Scattered Ashes: Josquin’s Miserere and the Savonarolan Legacy
To celebrate their 25th anniversary, vocal ensemble Magnificat directed by Philip Cave have created a programme of Renaissance polyphonic works inspired by Girolamo Savonarola’s (1452-98) famous meditations written while awaiting execution. One contemplates Psalm 50, Miserere mei, Deus, and another Psalm 30, In te, Domine, speravi. Savonarola was a Dominican friar burnt at the stake for his reformist preaching, his ashes scattered in a river to prevent supporters preserving them as relics.
This disc opens with Josquin’s extraordinarily vast setting of the Miserere. Weighing in at just over 17 minutes, it is a motet of grandiose proportions characterised by repetition of the words ‘Miserere mei, Deus’ (Have mercy on me, God). This functions like a refrain with five voices framing what is mostly a two- or three-voiced texture. Added to this, Cave employs his full complement of singers for each refrain and uses just solo voices in between, further emphasising the variations of texture. The overall tempo is quite slow if compared, say, to La Chapelle Royale under Philippe Herreweghe (Harmonia Mundi, 4/87), but solo voices allow for a suppleness of phrasing that enhances forward momentum, often with arrestingly beautiful segues between textures such as at ‘et impii ad te convertentur’ (‘and the unholy will turn back to you’), where a solo soprano soars over the dying echo of Savonarola’s repeated plea.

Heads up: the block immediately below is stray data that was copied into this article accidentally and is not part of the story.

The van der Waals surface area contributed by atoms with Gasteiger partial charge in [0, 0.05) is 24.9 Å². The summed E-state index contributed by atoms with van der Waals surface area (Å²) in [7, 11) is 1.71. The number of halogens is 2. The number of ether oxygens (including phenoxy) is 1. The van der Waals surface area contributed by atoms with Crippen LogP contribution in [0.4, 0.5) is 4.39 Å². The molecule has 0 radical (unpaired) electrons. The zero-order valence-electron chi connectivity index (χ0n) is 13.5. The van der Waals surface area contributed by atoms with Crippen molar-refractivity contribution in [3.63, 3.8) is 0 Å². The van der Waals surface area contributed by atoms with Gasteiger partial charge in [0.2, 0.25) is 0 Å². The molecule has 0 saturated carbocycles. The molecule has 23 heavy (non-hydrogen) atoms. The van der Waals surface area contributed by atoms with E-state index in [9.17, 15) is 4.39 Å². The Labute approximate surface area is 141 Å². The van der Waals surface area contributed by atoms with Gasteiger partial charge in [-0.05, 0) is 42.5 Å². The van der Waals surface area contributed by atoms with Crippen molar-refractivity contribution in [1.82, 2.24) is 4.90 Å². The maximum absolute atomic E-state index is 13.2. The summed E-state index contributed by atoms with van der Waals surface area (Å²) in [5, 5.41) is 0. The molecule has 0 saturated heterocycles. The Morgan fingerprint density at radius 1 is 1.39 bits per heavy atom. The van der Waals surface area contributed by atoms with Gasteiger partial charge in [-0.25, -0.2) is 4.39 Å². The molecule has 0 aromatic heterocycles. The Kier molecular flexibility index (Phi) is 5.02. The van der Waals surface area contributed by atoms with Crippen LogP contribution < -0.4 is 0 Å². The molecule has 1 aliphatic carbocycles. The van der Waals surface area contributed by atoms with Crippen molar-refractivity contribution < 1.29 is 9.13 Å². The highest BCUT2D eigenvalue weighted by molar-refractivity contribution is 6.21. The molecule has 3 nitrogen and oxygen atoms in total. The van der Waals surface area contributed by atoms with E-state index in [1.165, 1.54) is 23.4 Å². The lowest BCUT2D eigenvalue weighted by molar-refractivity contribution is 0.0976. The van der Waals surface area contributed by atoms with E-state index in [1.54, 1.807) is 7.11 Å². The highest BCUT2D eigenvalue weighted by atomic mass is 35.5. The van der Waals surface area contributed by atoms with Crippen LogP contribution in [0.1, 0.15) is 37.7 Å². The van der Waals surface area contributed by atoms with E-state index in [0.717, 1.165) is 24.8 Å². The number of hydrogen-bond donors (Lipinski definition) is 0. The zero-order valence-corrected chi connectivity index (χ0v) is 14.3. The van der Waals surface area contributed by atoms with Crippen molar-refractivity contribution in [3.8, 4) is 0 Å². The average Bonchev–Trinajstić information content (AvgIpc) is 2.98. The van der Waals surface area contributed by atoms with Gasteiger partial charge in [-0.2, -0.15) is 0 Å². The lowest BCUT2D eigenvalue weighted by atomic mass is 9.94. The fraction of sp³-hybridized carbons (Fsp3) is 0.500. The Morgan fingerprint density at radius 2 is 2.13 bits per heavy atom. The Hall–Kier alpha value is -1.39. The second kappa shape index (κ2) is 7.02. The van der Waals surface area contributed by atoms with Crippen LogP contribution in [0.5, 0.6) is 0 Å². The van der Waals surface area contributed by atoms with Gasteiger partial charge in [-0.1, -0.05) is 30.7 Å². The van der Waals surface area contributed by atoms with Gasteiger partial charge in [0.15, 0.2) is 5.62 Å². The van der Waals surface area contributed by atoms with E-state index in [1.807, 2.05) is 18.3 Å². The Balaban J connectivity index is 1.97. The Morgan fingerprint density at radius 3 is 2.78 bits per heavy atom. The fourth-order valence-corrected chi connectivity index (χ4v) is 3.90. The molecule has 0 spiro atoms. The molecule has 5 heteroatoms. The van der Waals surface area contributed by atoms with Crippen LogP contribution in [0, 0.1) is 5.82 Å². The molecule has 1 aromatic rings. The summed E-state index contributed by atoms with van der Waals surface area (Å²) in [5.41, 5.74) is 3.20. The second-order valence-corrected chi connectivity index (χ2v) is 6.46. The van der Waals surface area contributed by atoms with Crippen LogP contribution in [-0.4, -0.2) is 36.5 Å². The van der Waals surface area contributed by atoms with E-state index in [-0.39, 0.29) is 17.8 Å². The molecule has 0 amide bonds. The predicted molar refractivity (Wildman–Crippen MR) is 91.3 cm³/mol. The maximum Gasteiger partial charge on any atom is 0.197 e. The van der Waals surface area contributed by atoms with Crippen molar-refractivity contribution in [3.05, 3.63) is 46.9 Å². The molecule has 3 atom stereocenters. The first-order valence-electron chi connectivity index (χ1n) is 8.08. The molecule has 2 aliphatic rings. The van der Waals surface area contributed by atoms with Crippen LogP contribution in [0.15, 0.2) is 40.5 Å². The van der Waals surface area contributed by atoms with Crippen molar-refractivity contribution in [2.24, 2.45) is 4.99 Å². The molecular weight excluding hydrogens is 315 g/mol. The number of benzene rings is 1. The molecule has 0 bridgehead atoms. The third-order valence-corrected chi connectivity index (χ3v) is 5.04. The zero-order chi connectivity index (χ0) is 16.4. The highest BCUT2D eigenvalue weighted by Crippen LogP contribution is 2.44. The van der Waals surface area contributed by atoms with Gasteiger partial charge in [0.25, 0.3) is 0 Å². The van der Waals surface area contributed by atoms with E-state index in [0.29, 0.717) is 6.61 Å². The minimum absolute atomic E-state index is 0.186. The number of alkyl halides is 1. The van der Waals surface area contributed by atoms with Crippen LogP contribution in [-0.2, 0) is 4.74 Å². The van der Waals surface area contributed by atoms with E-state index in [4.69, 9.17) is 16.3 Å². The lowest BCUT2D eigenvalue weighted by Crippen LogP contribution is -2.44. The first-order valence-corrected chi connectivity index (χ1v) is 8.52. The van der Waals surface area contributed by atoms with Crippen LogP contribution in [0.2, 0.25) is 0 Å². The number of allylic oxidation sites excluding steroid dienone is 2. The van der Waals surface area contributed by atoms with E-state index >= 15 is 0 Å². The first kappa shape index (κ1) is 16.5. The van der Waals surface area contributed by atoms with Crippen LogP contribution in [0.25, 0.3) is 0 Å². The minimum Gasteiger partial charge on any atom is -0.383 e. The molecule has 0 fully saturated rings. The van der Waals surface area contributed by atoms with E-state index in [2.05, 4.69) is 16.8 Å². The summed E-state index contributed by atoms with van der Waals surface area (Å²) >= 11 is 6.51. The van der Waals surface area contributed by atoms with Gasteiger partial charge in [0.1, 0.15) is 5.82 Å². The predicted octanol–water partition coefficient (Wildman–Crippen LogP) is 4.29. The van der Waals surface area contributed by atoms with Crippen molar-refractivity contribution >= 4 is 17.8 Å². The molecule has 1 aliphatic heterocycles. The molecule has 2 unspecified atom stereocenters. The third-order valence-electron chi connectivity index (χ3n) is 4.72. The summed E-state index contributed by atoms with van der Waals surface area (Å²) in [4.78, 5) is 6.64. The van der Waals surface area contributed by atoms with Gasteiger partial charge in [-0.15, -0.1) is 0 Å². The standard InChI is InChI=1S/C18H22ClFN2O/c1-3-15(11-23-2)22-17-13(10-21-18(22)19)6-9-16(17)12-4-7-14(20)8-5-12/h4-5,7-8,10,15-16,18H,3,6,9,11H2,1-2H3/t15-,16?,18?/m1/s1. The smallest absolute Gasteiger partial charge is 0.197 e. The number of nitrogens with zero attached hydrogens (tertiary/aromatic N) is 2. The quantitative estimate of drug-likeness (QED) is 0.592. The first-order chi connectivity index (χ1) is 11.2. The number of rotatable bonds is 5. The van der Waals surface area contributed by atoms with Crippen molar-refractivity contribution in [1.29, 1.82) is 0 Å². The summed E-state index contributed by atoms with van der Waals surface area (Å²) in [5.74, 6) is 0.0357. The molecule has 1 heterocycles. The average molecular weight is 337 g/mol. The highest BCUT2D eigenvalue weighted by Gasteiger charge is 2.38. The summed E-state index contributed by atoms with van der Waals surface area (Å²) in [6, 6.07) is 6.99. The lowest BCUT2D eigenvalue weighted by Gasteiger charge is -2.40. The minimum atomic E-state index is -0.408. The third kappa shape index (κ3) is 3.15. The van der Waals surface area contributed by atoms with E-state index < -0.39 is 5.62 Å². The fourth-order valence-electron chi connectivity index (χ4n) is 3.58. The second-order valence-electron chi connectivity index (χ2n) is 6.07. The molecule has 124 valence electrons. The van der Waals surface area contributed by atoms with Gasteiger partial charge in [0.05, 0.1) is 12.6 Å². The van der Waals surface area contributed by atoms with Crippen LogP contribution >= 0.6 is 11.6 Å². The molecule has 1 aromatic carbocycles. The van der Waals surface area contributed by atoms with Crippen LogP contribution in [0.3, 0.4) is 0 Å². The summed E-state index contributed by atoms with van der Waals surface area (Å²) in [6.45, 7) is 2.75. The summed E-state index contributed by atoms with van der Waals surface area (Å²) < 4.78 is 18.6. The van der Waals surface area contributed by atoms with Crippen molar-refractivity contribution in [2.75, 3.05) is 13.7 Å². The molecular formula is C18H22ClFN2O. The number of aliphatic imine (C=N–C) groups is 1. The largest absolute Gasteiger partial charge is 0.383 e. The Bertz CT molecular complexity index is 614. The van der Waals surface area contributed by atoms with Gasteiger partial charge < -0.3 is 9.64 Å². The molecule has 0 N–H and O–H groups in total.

In Lhéritier’s more dense polyphonic setting of In te, Domine, speravi, Magnificat’s velvety sound is at its most luxurious. This sonorous ensemble, combined with Cave’s unhurried tempi, create a wonderfully melancholic sound world. Their interpretations of the post-Josquin generation of continental composers, Gombert and Clemens specifically, are among the finest on disc.
The programme ends with Byrd’s Infelix ego. It’s a tender performance; phrases roll pleasingly forwards under Cave’s direction and his interpretation nudges Byrd closer to his continental counterparts. My own preference lies with a more demonstrative madrigalian approach such as The Cardinall’s Musick under Andrew Carwood (Hyperion, 4/10), leading to a dramatic final plea ‘Miserere mei, Deus’ scorching the texture with emphatic chords. Here, instead, Cave strikes a prayerful note to end his programme.